Bud Light has designed a staggering 200,000 different cans to activate its music festival alliance with Mad Decent.
Part of its continuing marketing mission to ‘create moments for life’ with its #UpForWhatever spirit, the beer behemoth links with music festival series Mad Decent with a huge fresh set of completely individual Bud Light Festival Cans.
An initial set of 31 fresh core designs were transformed into more than 31 million possible graphics using a new HP vertical printing technology – ensuring that no two cans in the release are exactly like.
This series of 31 was based on four Mad Decent designed custom labels and 27 artist-designed labels all of which were inspired by the ‘spontaneous’ and ‘unexpected’ experiences music fans enjoy all summer.
— Bud Light (@budlight) August 7, 2015
— Bud Light (@budlight) August 8, 2015
— Bud Light (@budlight) August 9, 2015
Instead of creating the cans via conventional printing, Bud Light linked with HP and used its Indigo digital-press technology and HP’s SmartStream Mosaic algorithm to tweak each can design individually according to a set of parameters set by Bud Light.
Rolling out this innovation at Mad decent is first time this technology is being used in the North America market.
Mad Decent is a Los Angeles-based record label spearheaded by Wesley Pentz, better known as Diplo, and the Mad Decent Block Party is an 18-city block party tour across the USA and Canada through summer 2015.
The Mad Decent cans are an element of Bud Light’s ‘Summer List’ program.
‘These bright, graphic Bud Light Festival Cans are like nothing you’ve ever seen from Bud Light – or any brand in the US – and no two cans are alike,’ said Bud Light VP Alexander Lambrecht.
‘The individualised cans are very much in line with what Bud Light wants to do for millennials. We know they want something unique and an unexpected experience, and I feel that they will be so surprised and inspired when they order a Bud Light and get these cans.’
Bud Light’s own creative team worked with Virtue Worldwide, plus VICE’s in-house creative services agency and Diplo’s record label Mad Decent on the project.
The objective behind this individual can design tactic is to amplify music fans’ experience with the brand and to put that innovation in the consumer’s own hands.
This project aims to tap into the millennials’ desire for unique experiences and Bud Light’s reasoning is that all 200,000 cans provide 200,000 different experiences.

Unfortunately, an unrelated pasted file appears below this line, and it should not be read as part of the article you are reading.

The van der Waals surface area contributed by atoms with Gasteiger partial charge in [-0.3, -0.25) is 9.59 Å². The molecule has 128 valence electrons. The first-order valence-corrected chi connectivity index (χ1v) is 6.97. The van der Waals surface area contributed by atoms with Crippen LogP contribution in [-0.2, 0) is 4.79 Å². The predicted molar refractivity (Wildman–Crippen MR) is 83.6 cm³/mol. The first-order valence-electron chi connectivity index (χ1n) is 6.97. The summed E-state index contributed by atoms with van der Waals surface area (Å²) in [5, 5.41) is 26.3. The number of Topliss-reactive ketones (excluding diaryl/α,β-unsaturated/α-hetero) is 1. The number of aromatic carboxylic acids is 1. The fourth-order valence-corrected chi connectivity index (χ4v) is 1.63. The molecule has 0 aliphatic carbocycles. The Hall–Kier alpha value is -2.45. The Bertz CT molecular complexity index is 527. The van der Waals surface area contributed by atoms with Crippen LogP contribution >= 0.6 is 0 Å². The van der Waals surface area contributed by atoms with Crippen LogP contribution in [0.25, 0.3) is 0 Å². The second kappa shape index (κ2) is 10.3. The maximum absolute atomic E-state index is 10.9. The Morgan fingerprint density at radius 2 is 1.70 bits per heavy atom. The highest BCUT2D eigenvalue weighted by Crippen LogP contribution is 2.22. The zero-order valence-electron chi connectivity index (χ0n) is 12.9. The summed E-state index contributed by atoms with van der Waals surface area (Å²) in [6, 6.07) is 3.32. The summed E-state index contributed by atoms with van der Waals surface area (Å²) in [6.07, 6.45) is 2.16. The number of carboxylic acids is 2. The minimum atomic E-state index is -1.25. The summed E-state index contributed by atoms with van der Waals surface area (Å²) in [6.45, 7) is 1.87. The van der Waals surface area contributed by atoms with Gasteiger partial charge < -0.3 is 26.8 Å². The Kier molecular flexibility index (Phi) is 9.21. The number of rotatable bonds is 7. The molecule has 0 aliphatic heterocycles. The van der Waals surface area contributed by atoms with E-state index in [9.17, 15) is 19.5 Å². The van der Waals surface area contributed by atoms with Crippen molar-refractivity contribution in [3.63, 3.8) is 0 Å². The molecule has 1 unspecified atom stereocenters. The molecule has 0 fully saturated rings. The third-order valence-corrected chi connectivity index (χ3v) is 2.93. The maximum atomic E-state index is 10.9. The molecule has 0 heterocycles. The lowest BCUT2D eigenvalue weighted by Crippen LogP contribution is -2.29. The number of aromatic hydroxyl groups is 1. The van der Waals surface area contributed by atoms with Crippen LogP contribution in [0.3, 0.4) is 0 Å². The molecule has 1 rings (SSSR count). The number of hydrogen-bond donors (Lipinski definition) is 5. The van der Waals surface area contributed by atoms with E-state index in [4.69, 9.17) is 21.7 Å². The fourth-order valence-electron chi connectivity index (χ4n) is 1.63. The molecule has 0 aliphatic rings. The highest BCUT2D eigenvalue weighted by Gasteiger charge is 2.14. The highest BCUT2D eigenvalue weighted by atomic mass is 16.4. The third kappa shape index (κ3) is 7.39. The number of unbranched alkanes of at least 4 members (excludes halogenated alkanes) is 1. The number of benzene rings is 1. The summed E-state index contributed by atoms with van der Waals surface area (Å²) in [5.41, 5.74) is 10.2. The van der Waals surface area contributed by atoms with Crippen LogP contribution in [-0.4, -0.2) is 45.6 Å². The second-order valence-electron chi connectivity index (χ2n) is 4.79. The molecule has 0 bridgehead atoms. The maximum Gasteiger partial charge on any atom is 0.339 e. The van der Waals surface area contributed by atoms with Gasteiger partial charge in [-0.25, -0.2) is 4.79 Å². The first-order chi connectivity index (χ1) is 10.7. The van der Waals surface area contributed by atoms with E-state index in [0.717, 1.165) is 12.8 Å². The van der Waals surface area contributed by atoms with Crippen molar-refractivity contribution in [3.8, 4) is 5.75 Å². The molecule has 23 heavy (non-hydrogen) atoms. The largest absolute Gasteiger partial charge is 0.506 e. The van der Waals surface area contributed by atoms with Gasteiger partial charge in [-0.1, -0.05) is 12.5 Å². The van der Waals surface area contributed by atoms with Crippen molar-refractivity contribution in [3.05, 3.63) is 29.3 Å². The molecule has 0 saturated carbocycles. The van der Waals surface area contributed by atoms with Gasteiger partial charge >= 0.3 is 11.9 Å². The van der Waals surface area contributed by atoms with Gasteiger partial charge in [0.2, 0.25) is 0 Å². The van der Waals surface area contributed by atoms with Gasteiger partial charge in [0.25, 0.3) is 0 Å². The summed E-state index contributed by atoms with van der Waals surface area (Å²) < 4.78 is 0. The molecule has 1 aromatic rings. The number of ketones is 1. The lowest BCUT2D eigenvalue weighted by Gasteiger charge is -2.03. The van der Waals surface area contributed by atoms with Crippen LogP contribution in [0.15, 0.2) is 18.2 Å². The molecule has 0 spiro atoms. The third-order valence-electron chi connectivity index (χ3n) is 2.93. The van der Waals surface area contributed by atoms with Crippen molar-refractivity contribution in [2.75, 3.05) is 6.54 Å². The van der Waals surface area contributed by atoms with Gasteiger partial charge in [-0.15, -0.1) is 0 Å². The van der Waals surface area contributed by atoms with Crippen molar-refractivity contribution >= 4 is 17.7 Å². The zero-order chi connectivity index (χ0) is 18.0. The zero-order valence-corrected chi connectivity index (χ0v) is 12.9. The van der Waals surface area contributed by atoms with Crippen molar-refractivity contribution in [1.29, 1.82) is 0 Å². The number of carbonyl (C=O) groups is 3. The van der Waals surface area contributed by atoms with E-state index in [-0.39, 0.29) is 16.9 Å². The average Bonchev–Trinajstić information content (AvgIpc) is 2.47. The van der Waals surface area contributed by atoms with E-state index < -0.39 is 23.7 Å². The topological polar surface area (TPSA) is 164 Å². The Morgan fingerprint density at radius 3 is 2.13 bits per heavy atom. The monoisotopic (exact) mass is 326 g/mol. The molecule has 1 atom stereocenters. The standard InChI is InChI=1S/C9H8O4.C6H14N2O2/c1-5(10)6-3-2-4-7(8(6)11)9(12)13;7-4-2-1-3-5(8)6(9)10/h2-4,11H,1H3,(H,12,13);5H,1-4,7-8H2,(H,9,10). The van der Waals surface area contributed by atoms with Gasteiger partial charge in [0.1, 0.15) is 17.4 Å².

‘Each time we’ve printed a label out they’re a little bit different, and that allows us to get 31 million possible label outputs from those 31 designs and ensures that no two cans printed are alike,’ said ABInBev packaging innovations manager Gina Bazigian.
Time will tell whether consumers will genuinely get excited about individually-designed cans.
‘There will be more initiatives in the future,’ said Bud Light VP Alexander Lambrecht. ‘What the scale will be, we are exploring.’
The initiative follows on from Bud Light’s recent ‘Whatever, USA’ takeovers and ‘Summer Bucket List’ campaign.
Individualised packaging seems to be the latest trend for beverage giants – as technology enables tactics to evolve from ‘feeling personal’ to actually ‘being individual’.
Before Bud Light’s music festival initiative this summer, previous campaigns taking a similar tack include Diet Coke and Absolut.
While Coca-Cola’s Share A Coke’ campaign has seen the brand rolling out 250 bottles with various people’s first names on for a while now, in late 2014 a Diet Coke initiative in Israel went one better (well, 1,999,750 better) when it individualised 2 million bottle designs.
Working with Gefen Team, Q Digital and HP Indigo, the programme auto generated all the bottle designs through an algorithm and it extended an existing campaign based on hundreds of uniquely designed outdoor billboards and point-of-sale stunts selling matching T-Shirt designs.
Absolute were the first alcohol brand to employ such tactics on a mass scale when it’s ‘Unique’ campaign created four million one-of-a-kind art bottles in a collaboration (with artists such as Keith Haring) that combined 38 colours and 51 abstract patterns.
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